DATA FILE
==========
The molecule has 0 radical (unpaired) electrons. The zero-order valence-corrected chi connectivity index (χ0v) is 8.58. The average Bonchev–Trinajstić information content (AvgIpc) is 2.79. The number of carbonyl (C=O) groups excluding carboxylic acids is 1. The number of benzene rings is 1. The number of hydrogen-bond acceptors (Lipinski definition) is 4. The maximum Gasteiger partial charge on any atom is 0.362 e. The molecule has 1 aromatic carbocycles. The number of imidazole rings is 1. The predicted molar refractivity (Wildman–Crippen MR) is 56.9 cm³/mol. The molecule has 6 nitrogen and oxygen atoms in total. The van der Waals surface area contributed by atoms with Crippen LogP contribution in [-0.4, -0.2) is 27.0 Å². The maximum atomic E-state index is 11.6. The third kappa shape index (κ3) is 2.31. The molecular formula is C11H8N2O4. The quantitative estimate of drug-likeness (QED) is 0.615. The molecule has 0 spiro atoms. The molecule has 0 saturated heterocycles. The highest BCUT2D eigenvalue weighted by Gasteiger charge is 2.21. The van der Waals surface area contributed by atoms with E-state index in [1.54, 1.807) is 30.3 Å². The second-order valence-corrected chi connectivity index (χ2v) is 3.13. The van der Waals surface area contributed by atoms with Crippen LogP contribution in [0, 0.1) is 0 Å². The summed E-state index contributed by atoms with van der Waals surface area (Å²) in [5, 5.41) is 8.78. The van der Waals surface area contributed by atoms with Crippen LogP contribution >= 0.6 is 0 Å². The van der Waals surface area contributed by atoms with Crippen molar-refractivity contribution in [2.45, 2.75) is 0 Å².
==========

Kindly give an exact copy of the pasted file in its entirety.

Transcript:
The molecule has 0 radical (unpaired) electrons. The zero-order valence-corrected chi connectivity index (χ0v) is 8.58. The average Bonchev–Trinajstić information content (AvgIpc) is 2.79. The number of carbonyl (C=O) groups excluding carboxylic acids is 1. The number of benzene rings is 1. The number of hydrogen-bond acceptors (Lipinski definition) is 4. The maximum Gasteiger partial charge on any atom is 0.362 e. The molecule has 1 aromatic carbocycles. The number of imidazole rings is 1. The predicted molar refractivity (Wildman–Crippen MR) is 56.9 cm³/mol. The molecule has 6 nitrogen and oxygen atoms in total. The van der Waals surface area contributed by atoms with Crippen LogP contribution in [-0.4, -0.2) is 27.0 Å². The maximum atomic E-state index is 11.6. The third kappa shape index (κ3) is 2.31. The molecular formula is C11H8N2O4. The quantitative estimate of drug-likeness (QED) is 0.615. The molecule has 0 spiro atoms. The molecule has 0 saturated heterocycles. The highest BCUT2D eigenvalue weighted by Gasteiger charge is 2.21. The van der Waals surface area contributed by atoms with E-state index in [1.54, 1.807) is 30.3 Å². The second-order valence-corrected chi connectivity index (χ2v) is 3.13. The van der Waals surface area contributed by atoms with Crippen LogP contribution in [0, 0.1) is 0 Å². The summed E-state index contributed by atoms with van der Waals surface area (Å²) in [5, 5.41) is 8.78. The van der Waals surface area contributed by atoms with Crippen LogP contribution >= 0.6 is 0 Å². The van der Waals surface area contributed by atoms with Crippen molar-refractivity contribution in [2.45, 2.75) is 0 Å².